people already doing the job. To test for EMT-B one must first ride with Basics;
to test for Intermediate or Paramedic level one must ride with medics, and so on.
Not only that - after a bit of ride along, when the working crew gets to know you,
they are expected to let you "lead" the team - pretend you are at their
level - to see how you do. They are there, naturally, to catch and correct any mistakes
you might make in patient care, but for the most part step back and see what you've
got. As a matter of fact, they all put on their poker faces and do what they're
told - no clues at all to help you out, no raised eyebrows, no "Really? You
really want to do that?".
But sometimes, just sometimes, they need to step in.
My Best Stoopid Story begins with the career medics being toned out for a
"difficulty breathing" call. I'd been riding with these particular medics
for several days a week, the past four or five weeks. They decided to "give
me" the call and let me act as lead. Oh boy!
We get to the residence - permanent trailer-type home with a zigzag wooden ramp
leading to the front door.
Difficulty breathing, let's see, what do we need? I ask that someone bring an aid
bag (for the stethoscope, pulse oximeter, glucometer, bp cuff), O2 bag (for the
oxygen, masks, cannulas) and Lifepak (cardiac monitoring, backup pulse ox, backup
automated bp cuff).
"Okay", says the medic.
The fire crew has arrived - they generally show up for these things. They immediately
ask the medic what he wants them to do. The medic points to DTs.
"Ask him. He's in charge."
We enter to find an elderly female patient sitting in a laz-e-boy type chair, complaining
of a tightness in her chest. She's alert and oriented times 3, speaking in full
sentences, non-cyanotic, good impression. Her SaO2 is 93%. Nervously, DTs asks one
of the medics to put her on O2 at 4lpm nc.
Diffidently, DTs asks the other medic to apply a four-lead EKG and run me a strip,
to see if she's having any cardiac problems.
"My compliments to the fire officer, and can he please get me some vital signs?"
- at least, it felt like that coming out. Big confidence.
"Okay", says the officer.
I begin questioning the patient. When did this begin? Sudden or gradual onset? What
makes it better, or worse? Ever happen before? Medical history?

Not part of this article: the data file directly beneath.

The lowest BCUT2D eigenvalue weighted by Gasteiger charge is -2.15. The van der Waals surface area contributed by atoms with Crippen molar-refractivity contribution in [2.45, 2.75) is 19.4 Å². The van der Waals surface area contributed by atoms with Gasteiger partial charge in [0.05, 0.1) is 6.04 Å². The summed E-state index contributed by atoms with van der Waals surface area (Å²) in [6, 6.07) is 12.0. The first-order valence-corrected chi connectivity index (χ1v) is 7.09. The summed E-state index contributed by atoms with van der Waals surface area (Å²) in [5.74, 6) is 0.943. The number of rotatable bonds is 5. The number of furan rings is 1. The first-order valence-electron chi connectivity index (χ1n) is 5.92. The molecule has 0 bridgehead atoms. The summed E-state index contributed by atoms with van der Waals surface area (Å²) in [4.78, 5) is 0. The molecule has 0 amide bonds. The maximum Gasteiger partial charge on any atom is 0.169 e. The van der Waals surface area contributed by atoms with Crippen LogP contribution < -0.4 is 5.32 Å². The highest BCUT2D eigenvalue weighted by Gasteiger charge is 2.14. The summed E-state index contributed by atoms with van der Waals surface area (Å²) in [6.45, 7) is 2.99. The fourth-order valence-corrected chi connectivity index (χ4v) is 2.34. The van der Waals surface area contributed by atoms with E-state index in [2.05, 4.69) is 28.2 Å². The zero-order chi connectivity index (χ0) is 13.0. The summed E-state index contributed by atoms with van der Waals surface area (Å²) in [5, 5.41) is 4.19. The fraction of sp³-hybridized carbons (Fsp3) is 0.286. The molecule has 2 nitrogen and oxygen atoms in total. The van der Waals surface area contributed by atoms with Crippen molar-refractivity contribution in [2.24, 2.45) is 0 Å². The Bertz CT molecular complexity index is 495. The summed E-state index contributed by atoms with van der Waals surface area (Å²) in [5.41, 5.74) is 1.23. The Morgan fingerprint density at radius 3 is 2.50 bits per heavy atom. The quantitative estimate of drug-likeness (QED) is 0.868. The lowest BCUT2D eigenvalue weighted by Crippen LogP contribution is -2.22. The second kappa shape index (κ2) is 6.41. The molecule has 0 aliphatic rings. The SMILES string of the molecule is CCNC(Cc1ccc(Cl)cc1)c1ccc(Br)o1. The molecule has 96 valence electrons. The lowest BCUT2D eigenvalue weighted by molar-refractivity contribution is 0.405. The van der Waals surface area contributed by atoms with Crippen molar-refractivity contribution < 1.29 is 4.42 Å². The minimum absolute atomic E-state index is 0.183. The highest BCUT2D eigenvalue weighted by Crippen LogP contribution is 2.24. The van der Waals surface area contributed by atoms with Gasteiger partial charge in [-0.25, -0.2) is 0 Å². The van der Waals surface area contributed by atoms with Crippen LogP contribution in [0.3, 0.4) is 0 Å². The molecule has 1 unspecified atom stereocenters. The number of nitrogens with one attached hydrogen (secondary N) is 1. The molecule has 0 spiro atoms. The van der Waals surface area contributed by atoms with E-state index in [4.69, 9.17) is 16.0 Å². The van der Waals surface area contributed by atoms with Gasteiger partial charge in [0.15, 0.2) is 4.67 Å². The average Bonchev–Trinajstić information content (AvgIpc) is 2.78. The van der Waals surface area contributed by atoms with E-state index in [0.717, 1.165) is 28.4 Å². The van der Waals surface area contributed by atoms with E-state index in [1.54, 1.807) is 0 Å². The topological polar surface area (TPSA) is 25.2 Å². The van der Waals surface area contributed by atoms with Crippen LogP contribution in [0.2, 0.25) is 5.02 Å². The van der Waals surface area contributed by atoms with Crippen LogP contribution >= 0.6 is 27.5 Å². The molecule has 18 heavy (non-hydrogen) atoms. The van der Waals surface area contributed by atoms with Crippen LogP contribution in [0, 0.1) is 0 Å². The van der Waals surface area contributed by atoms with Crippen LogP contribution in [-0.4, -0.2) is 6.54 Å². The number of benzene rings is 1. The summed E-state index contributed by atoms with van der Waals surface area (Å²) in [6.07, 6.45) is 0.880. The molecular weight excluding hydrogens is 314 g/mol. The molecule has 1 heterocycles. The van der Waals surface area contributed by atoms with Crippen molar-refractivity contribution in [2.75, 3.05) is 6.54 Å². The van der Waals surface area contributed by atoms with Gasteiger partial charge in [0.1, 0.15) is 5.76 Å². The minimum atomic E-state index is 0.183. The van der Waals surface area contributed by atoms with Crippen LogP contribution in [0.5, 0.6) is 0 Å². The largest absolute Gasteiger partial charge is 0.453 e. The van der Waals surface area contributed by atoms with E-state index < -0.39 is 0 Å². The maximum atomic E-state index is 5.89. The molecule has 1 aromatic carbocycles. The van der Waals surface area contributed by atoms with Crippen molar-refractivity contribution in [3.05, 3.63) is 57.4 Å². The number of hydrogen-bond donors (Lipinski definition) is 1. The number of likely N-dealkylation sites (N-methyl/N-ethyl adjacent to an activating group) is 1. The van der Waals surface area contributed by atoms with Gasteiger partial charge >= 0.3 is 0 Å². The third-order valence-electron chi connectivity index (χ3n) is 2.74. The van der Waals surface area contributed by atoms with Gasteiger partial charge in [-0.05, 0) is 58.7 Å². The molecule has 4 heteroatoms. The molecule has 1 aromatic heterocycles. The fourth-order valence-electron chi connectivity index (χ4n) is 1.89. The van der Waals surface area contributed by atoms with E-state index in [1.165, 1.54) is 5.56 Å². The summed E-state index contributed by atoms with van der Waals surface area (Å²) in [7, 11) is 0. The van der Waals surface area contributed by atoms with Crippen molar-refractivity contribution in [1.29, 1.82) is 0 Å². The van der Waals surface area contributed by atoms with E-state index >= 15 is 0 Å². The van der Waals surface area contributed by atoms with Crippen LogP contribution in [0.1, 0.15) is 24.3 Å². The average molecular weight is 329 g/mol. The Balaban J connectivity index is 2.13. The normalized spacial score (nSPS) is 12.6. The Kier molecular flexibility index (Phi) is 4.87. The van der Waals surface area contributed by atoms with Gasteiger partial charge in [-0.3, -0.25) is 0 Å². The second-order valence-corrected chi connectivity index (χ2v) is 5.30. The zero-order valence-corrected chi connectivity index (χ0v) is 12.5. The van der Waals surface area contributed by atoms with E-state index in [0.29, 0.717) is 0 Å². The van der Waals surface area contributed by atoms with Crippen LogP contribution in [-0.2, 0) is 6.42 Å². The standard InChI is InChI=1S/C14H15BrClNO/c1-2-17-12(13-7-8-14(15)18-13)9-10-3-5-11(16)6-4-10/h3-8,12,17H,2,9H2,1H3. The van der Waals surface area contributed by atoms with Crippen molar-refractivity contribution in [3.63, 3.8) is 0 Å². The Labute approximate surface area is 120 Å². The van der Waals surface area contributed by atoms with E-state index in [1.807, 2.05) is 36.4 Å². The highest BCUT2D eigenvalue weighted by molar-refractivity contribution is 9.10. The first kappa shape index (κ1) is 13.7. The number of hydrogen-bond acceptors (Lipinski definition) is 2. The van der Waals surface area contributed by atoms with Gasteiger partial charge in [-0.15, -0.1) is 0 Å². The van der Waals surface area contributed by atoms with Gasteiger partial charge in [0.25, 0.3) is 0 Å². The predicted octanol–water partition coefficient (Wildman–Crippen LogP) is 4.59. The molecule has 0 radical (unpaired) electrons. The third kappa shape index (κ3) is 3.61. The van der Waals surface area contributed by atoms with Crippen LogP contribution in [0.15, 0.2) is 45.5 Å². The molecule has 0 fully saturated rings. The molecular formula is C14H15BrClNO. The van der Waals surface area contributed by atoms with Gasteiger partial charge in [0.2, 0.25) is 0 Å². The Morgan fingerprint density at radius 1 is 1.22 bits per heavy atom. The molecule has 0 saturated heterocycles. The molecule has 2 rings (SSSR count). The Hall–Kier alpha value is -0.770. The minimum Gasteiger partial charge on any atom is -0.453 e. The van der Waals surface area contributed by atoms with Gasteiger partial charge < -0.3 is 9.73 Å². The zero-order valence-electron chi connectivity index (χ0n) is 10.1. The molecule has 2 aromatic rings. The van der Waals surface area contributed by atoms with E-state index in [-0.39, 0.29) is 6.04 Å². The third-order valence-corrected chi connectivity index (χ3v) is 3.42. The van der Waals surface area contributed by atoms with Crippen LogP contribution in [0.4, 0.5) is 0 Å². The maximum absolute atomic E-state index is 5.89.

In the meantime, DTs with supreme confidence asks the remaining fire guys to bring
the cot to the front door.
"Okay", say the fire guys.
I'm convinced we do not need to whisk her away but can proceed leisurely to the
hospital for a checkup. Her cardiac function looks perfect - sinus rhythm, no PVCs,
no tachy- or bradycardia, good P waves followed by good QRS, no T waves. Her SaO2
is up to 100%, her tightness is diminished or gone.
Damn, DTs is getting cocky.
I fish around for a line I've heard these medics use before, when all is seemingly
well with the patient: "Ma'am, if we assist you, do you think you could take
five steps to our cot over there?"
Dead silence from the medics. Dead silence from the fire guys. Oh shit, thinks
DTs. I've done something wrong, but what...
"No," says the patient.
"Why not?" asks DTs, confused. Muffled grunt from the fire guys, who flee
the room en masse. DTs notices eyes widening on his medics.
"Because I only got one leg," says the patient, pointing.
Well, fuck me, thinks DTs. Sure enough, she's missing one leg from the knee
down. I noticed her knee when first we arrived, but thought she was sitting with
her foot tucked under her - I used to have a similar recliner and found that position
comfortable myself. No, no, she only had one full leg. In a flash DTs recalled the
ramp leading up to the house.
Gosh, it sure is getting hot in here all of a sudden, thinks Our Hero.
"Um, well, um. Uh, in that case..." DTs' brain went to his Happy Place,
where Care Bears played pattycake with unicorns. The medics, sensing Mental Breakdown,
assisted the patient to the unit and smoothly allowed DTs to slide into a "third"
role without so much as a word between them, God bless 'em.
What I really liked about this crew was their sense of humor. We returned to the
station after transferring patient care to the ER. As we backed the unit into the
station, there lined up were all the fire guys in a row - each standing on one leg,
holding their left leg up behind them with their left hands and saluting DTs with
Try to guess the biggest fear of Bambulance Folk.
Is it a fear of getting shot during a domestic? It is not, try again.
Aha! Is it contracting a Deathly Disease from the verminous patients we sometimes
Is it the Fear of Killing Someone? We'd have to try, literally try, very hard, to
do that. Mostly. But no, that is not generally a fear bambulancers harbor.
The biggest fear is the Fear of Looking Stoopid.
Stoopid is different from Stupid. Stupid happens, and is immortalized in a phrase
one hears quite often at the firehouse - "Huh. Look what I just did. It must